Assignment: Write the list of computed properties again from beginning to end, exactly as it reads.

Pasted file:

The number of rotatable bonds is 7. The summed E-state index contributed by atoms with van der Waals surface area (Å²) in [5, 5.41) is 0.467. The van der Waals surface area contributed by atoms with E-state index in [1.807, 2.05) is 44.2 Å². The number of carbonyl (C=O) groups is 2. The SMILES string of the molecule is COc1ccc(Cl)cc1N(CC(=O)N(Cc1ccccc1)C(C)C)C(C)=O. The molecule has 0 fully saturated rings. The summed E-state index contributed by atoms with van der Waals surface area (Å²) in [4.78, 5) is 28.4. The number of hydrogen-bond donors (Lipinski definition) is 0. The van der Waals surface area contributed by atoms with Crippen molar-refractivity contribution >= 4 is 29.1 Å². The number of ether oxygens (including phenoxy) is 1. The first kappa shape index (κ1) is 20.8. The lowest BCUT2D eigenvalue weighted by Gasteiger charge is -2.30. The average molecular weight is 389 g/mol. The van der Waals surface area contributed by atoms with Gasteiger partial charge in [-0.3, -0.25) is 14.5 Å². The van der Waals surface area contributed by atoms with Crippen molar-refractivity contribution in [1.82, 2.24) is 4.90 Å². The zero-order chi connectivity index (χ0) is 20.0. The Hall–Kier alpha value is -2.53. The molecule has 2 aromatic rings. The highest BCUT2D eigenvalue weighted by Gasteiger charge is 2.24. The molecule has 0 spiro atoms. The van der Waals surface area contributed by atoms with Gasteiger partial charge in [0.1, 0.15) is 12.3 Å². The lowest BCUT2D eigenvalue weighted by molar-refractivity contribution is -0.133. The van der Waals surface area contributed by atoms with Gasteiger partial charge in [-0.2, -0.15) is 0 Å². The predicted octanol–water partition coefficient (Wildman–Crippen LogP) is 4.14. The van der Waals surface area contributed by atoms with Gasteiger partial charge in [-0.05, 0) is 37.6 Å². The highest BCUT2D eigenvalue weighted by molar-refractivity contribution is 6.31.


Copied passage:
The number of rotatable bonds is 7. The summed E-state index contributed by atoms with van der Waals surface area (Å²) in [5, 5.41) is 0.467. The van der Waals surface area contributed by atoms with E-state index in [1.807, 2.05) is 44.2 Å². The number of carbonyl (C=O) groups is 2. The SMILES string of the molecule is COc1ccc(Cl)cc1N(CC(=O)N(Cc1ccccc1)C(C)C)C(C)=O. The molecule has 0 fully saturated rings. The summed E-state index contributed by atoms with van der Waals surface area (Å²) in [4.78, 5) is 28.4. The number of hydrogen-bond donors (Lipinski definition) is 0. The van der Waals surface area contributed by atoms with Crippen molar-refractivity contribution >= 4 is 29.1 Å². The number of ether oxygens (including phenoxy) is 1. The first kappa shape index (κ1) is 20.8. The lowest BCUT2D eigenvalue weighted by Gasteiger charge is -2.30. The average molecular weight is 389 g/mol. The van der Waals surface area contributed by atoms with Gasteiger partial charge in [-0.3, -0.25) is 14.5 Å². The van der Waals surface area contributed by atoms with Crippen molar-refractivity contribution in [1.82, 2.24) is 4.90 Å². The zero-order chi connectivity index (χ0) is 20.0. The Hall–Kier alpha value is -2.53. The molecule has 2 aromatic rings. The highest BCUT2D eigenvalue weighted by Gasteiger charge is 2.24. The molecule has 0 spiro atoms. The van der Waals surface area contributed by atoms with Gasteiger partial charge in [0.1, 0.15) is 12.3 Å². The lowest BCUT2D eigenvalue weighted by molar-refractivity contribution is -0.133. The van der Waals surface area contributed by atoms with Gasteiger partial charge in [-0.2, -0.15) is 0 Å². The predicted octanol–water partition coefficient (Wildman–Crippen LogP) is 4.14. The van der Waals surface area contributed by atoms with Gasteiger partial charge in [-0.05, 0) is 37.6 Å². The highest BCUT2D eigenvalue weighted by molar-refractivity contribution is 6.31.